From the late 1970s to its defeat by the Government of Sri Lanka in 2009, the Liberation Tigers of Tamil Eelam (LTTE) fought for Tamil independence in Sri Lanka. The ultimate aim of what was often considered to be one of the world’s most disciplined and efficient insurgency groups was to create an independent Tamil homeland (which they called Tamil Eelam) in the northern and eastern parts of the island. The LTTE based itself on a unique mix of Tamil nationalist, socialist, and feminist visions of a new future for the marginalized Tamil communities of Sri Lanka. The LTTE became feared for its extensive use of suicide missions, carried out by soldiers of both Hindu and Catholic backgrounds. Because of the marginalization of the Tamil-speaking Muslims from the Tamil nationalist project, none of the LTTE soldiers were Muslims. Generally speaking, religion played—and in the 21st century continues to play—a minor role in the ultimate nationalist goal of establishing Tamil Eelam. Tamil nationalism in Sri Lanka centers around Tamil culture, language, literature, and regional identity, not religion. The LTTE’s official ideology was strictly secularist, expressing a clear separation between religion, the state, and politics. The LTTE accepted individual religious practices in its ranks—for example, having a personal crucifix or a holy picture within military camps, but did not facilitate institutionalized religious practice. Yet religious formations, controversies, and practices have been important, if not crucial, to Tamil separatism and, ultimately, to the LTTE itself. In a short period of time, the LTTE developed a unique martial culture and martyr cult, drawing on numerous cultural and religious sources in Tamil society. This martyr cult encompassed references to the Christian tradition of martyrdom, Hindu bhakti (devotional) literature, and classic Tamil heroic poetry. Each martyr’s self-sacrifice formed part of a symbolic universe that was fundamentally nationalistic, but Christian and Hindu references and ritual language were employed to help to legitimize the sacrificial act. The ideology of martyrdom transcended the martyrs’ religious backgrounds, and instead of a place in paradise or release from the cycle of reincarnation, it promised eternal life in the memory of the nation. Within the cultural and political universe of the LTTE, the nation and its territory became sacralized, and the LTTE’s meticulously articulated martial culture began to take on quasi-religious qualities. At the ideological level, the LTTE propaganda machinery managed to balance secularism, deep religious sentiment, and religious diversity, and religion functioned as a multilayered concept used for a variety of purposes by military and political leaders. Religion can also be identified as various “fields” within the movement: “civil religious,” “Śaiva religious,” and “Tamil Catholic religious,” allowing for overlapping yet distinct Hindu, Catholic, or nonreligious identities under the sacred canopy of Tamil nationalism.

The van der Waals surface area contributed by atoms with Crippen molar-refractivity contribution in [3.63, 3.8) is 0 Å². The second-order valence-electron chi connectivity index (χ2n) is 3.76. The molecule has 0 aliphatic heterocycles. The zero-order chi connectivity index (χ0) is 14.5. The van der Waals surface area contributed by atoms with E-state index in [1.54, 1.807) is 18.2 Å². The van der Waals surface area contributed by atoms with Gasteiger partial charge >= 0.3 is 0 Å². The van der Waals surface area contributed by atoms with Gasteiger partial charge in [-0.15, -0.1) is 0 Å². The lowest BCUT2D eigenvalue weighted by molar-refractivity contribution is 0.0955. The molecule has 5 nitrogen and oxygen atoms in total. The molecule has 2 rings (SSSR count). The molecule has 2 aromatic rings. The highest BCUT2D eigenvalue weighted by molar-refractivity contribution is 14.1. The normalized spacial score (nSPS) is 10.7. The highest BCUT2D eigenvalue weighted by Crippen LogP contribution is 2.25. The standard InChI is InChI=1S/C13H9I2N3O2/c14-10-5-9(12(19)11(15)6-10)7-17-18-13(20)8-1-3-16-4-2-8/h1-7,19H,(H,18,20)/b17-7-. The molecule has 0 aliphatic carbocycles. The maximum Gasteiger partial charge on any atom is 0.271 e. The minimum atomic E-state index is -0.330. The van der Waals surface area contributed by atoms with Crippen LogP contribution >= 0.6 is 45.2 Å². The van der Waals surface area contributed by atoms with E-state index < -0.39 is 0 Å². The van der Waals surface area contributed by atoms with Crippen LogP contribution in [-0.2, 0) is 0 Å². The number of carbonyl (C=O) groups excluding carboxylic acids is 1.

The United States has been uniquely God-centered among Western nations, and that includes its foreign policy. From George Washington to the present, all presidents and policymakers have had to consider God in varying degrees either for their domestic audience or because they believed in a version of Providential mission in the world. In the beginning, the new United States was filled with religious people whom the founders had to consider in crafting the founding documents. In time, the very idea of the United States became so entwined with the sense of the Divine that American civil religion dominated even the most secular acts of policymakers.